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Belding Hibbard Scribner
|Died||June 19, 2003 (aged 82)|
|Education||Stanford University (1945)|
|Known for||Scribner shunt|
Belding Hibbard Scribner (January 18, 1921 – June 19, 2003) was a U.S. physician and a pioneer in kidney dialysis.
Scribner received his medical degree from Stanford University in 1945. After completing his postgraduate studies at the Mayo Clinic in Rochester, Minnesota, he joined the faculty of the School of Medicine at the University of Washington in 1951. Scribner was married to Ethel Hackett Scribner, and had four children from a previous marriage: Peter, Robert, Thomas and Elizabeth.
In 1960, he, Wayne Quinton, and David Dillard invented a breakthrough device, the Scribner shunt. The device subsequently saved the lives of numerous people with end-stage kidney disease around the globe. The first patient treated was Clyde Shields; due to treatment with the new shunt technique, he survived his chronic kidney failure for more than eleven years, dying in 1971.
Scribner's invention created a new problem for clinical practice and a moral dilemma for physicians: Who will be treated if possible treatment is limited? The ethical issues raised by this dilemma are known as the Seattle experience. In 1964, Scribner's presidential address to the American Society for Artificial Internal Organs discussed the problems of patient selection, termination of treatment, patient suicide, death with dignity, and selection for transplantation. This experience with selecting who would receive dialysis is often recognized as the beginning of bioethics.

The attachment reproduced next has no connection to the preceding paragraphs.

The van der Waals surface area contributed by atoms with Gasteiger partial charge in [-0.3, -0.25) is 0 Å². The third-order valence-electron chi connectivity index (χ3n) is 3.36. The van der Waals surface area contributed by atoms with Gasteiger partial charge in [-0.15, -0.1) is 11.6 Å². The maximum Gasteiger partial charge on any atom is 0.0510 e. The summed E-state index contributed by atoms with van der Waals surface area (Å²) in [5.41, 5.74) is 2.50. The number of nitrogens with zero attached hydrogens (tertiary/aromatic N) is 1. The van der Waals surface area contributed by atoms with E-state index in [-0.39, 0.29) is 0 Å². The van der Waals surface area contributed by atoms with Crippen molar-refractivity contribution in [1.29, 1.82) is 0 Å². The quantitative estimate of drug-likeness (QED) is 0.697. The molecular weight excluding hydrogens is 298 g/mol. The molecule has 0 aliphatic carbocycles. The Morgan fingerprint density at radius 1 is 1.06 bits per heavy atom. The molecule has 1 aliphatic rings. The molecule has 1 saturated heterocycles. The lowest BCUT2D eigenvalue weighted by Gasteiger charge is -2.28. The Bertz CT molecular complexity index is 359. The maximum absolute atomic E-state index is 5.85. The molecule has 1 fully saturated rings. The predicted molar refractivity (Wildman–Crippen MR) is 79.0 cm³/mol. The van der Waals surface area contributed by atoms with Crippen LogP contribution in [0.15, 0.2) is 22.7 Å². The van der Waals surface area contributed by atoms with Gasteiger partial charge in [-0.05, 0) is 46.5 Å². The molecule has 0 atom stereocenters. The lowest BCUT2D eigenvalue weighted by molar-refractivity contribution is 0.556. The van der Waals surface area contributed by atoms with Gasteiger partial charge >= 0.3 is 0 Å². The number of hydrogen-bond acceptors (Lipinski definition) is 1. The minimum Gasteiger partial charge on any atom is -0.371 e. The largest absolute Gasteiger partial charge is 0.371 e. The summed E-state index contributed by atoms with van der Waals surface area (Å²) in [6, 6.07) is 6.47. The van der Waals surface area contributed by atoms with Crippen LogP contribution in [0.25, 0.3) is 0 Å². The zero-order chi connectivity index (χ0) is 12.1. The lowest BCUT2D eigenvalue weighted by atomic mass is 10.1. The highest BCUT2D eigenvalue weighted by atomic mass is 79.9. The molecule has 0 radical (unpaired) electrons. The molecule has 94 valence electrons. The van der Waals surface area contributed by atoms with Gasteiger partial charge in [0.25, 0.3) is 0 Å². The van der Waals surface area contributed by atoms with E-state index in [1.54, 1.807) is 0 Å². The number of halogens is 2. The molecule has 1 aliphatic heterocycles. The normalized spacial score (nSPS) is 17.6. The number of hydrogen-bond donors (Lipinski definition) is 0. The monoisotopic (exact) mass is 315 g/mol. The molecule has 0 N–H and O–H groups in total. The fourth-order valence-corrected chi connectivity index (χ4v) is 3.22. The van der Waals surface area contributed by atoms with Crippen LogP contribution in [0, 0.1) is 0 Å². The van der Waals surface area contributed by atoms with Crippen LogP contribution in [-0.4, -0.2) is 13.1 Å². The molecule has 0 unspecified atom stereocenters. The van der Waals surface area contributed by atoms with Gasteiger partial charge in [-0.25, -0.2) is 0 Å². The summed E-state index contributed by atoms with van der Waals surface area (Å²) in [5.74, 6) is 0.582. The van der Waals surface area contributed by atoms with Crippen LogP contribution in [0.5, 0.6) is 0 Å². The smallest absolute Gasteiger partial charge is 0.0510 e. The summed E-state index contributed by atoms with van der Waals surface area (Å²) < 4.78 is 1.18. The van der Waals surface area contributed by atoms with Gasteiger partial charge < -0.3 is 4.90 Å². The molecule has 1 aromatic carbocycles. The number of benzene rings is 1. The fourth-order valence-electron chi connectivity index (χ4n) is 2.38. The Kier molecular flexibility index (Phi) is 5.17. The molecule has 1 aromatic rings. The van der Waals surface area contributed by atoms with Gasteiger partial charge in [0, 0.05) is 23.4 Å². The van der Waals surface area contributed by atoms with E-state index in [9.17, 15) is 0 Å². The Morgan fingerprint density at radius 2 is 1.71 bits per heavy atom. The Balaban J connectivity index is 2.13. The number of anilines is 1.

To provide dialysis on a routine basis outside a research setting, Dr. Scribner turned to the King County Medical Society for sponsorship of a community-supported outpatient dialysis center. James Haviland, then president of the Society, worked to bring Scribner's vision to fruition. As a result, the Seattle Artificial Kidney Center was established in January 1962. Eventually renamed Northwest Kidney Centers, it was the world's first outpatient dialysis treatment center. Outpatient care has been the standard dialysis care delivery model worldwide since Scribner helped establish the Northwest Kidney Centers.
Scribner used a red canoe to commute from his houseboat to the hospital every day. He published many scientific papers and books up until his death. On June 19, 2003, when a kayaker found his body floating near his houseboat; it was conjectured that he had lost his balance and drowned.
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